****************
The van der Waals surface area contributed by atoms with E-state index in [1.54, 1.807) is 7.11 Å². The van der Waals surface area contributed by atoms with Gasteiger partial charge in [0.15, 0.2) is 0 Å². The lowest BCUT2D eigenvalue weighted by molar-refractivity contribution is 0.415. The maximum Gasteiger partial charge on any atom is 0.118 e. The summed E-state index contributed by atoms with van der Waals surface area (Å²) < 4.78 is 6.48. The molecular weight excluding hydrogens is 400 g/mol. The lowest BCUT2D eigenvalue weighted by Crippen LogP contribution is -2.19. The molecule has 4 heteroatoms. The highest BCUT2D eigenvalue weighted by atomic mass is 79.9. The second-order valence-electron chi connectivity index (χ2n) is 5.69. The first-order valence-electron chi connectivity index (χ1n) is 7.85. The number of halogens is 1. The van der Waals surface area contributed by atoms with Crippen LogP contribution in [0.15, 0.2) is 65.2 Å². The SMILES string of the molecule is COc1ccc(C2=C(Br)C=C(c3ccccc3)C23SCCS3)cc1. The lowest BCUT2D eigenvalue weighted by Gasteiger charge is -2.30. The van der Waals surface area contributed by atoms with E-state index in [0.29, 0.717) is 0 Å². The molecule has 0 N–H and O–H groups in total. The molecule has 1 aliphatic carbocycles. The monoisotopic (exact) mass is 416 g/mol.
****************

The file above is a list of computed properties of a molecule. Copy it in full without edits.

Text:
The van der Waals surface area contributed by atoms with E-state index in [1.54, 1.807) is 7.11 Å². The van der Waals surface area contributed by atoms with Gasteiger partial charge in [0.15, 0.2) is 0 Å². The lowest BCUT2D eigenvalue weighted by molar-refractivity contribution is 0.415. The maximum Gasteiger partial charge on any atom is 0.118 e. The summed E-state index contributed by atoms with van der Waals surface area (Å²) < 4.78 is 6.48. The molecular weight excluding hydrogens is 400 g/mol. The lowest BCUT2D eigenvalue weighted by Crippen LogP contribution is -2.19. The molecule has 4 heteroatoms. The highest BCUT2D eigenvalue weighted by atomic mass is 79.9. The second-order valence-electron chi connectivity index (χ2n) is 5.69. The first-order valence-electron chi connectivity index (χ1n) is 7.85. The number of halogens is 1. The van der Waals surface area contributed by atoms with Crippen LogP contribution in [0.15, 0.2) is 65.2 Å². The SMILES string of the molecule is COc1ccc(C2=C(Br)C=C(c3ccccc3)C23SCCS3)cc1. The lowest BCUT2D eigenvalue weighted by Gasteiger charge is -2.30. The van der Waals surface area contributed by atoms with E-state index in [0.29, 0.717) is 0 Å². The molecule has 0 N–H and O–H groups in total. The molecule has 1 aliphatic carbocycles. The monoisotopic (exact) mass is 416 g/mol.